Well, I picked up a rose and it poked through my clothes
I followed the winding stream
I heard the deafening noise, I felt transient joys
I know they're not what they seem
In this earthly domain, full of disappointment and pain
You'll never see me frown
I owe my heart to you, and that's sayin' it true
And I'll be with you when the deal goes down

Saturday, August 19, 2006

Thursday, August 03, 2006

Wednesday, July 26, 2006

Cuter than a.....

speckled bellied puppy on a red wagon!

Leah Nita visits Grandma and Poppa

Tuesday, July 25, 2006

Natalie and Tommy come to visit

Doing what we do best!

Great-Grandma Marie feeds Natalie

Great-Grandma Marie and Grandma Gail lend a hand

Sunday, July 09, 2006

July 8, 2006

Tommy and Natalie

Saturday, July 08, 2006

Eric's 4th Birthday

Eric, Sophie and Leah

View Slideshow HERE

Tuesday, July 04, 2006

Natalie and Thomas come home!

Click on the link below to see a slideshow.

Natalie has the dark hair and Thomas is fairer.

Please excuse the lousy pictures, my autofocus is apparently not working.

Watch slideshow HERE

Sunday, July 02, 2006

First Pictures

Congratulations to Carrie and Tom!

Natalie (5 lbs 11 oz.) and Thomas (4 lbs 14 oz.) were born June 27

Everyone is doing just fine.

Natalie Marie

Thomas Arthur II

Father and Son

Mother and Daughter

Natalie Marie

Aunt Jen, Grandma Gail, Daddy Tom and Grandma Maria

Tuesday, April 25, 2006

Winds of the Old Days

When I was a young boy, about 6 years old, my mother and father took my brother and I down to Flatbush Avenue in downtown Brooklyn to the Vim store. They bought a large upright radio that was bigger than I was and even had a record player. When the radio arrived and was plugged in, I stationed myself in front of the speakers. We didn't have a television at all, and the old radio had been broken for so long that I can't ever remember listening to it.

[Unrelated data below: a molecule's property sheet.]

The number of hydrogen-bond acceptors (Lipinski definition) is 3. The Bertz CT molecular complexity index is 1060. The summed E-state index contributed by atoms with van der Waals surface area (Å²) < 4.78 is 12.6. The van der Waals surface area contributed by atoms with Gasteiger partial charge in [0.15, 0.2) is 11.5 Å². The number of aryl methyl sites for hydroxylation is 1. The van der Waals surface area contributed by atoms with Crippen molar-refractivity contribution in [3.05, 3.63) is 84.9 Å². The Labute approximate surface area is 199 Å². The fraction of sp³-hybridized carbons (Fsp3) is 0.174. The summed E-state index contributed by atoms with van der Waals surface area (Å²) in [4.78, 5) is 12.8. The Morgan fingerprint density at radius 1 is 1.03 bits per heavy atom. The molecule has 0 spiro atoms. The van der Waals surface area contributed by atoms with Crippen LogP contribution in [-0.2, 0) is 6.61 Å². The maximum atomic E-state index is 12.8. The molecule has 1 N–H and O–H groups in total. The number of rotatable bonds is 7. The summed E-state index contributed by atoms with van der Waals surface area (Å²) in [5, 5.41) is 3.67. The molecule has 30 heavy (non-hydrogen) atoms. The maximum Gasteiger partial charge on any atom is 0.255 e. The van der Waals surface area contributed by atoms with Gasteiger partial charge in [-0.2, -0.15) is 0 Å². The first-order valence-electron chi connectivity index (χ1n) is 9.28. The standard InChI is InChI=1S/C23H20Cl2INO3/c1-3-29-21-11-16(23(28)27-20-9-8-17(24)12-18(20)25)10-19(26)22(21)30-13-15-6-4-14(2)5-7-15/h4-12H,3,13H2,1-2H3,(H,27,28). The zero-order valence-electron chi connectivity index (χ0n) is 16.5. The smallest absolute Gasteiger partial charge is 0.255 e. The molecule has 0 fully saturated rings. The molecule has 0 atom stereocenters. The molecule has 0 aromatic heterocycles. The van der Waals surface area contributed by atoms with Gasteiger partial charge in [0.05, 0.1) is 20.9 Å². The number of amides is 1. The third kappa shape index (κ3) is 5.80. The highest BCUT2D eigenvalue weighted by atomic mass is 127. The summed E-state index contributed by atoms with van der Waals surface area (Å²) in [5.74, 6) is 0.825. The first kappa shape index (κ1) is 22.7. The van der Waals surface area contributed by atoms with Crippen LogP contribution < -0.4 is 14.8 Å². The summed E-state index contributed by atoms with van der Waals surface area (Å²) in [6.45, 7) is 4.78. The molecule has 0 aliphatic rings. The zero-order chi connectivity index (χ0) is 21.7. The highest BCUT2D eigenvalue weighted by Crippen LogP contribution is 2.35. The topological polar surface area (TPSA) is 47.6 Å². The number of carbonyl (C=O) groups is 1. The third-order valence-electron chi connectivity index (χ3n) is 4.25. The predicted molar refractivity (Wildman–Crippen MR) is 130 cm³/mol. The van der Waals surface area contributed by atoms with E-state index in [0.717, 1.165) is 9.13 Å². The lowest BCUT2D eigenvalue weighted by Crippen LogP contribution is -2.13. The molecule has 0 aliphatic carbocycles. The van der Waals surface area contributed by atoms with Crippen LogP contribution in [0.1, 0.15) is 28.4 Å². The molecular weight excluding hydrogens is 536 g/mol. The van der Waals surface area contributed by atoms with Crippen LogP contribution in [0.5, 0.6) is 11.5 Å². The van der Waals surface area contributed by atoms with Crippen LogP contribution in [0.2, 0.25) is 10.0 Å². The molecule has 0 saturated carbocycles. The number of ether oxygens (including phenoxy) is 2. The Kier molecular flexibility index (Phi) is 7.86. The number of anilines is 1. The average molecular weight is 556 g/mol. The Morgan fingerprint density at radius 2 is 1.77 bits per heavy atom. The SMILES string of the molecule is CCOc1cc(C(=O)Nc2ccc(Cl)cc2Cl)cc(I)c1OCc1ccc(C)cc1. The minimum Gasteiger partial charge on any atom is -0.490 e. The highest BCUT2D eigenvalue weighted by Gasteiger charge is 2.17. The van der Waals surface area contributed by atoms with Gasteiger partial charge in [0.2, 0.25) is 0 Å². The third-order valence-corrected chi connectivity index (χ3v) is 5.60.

The first song I ever heard was "Goodnight, Irene" by the Weavers and for days after that I would plead with my mother to turn the radio on and I would wait, sometimes for hours, to hear that song another time.

I was never the same again. Music, especially folk music became my life and remains so to this day. I can't imagine life without music. It would be easier for me to stop breathing than to give it up.

Pete Seeger will be 87 years old this coming May 3rd. Pete was one of "those Weavers" who spun their magic into my impressionable ears. I'm going to send Pete a note and I hope all of you who love his music do so also. Just send it to Pete Seeger, Beacon N.Y. 12508. I'm sure everyone in Beacon knows where Pete lives.

Life is like a chain, and we're all links from the past to the future. There was Woody and then Pete and then Dylan then Springsteen. And so it all comes around in a new album just released today by Bruce: "We Shall Overcome: the Seeger Sessions"

And so the Great Mandala rolls on as it has since time began.

Friday, March 31, 2006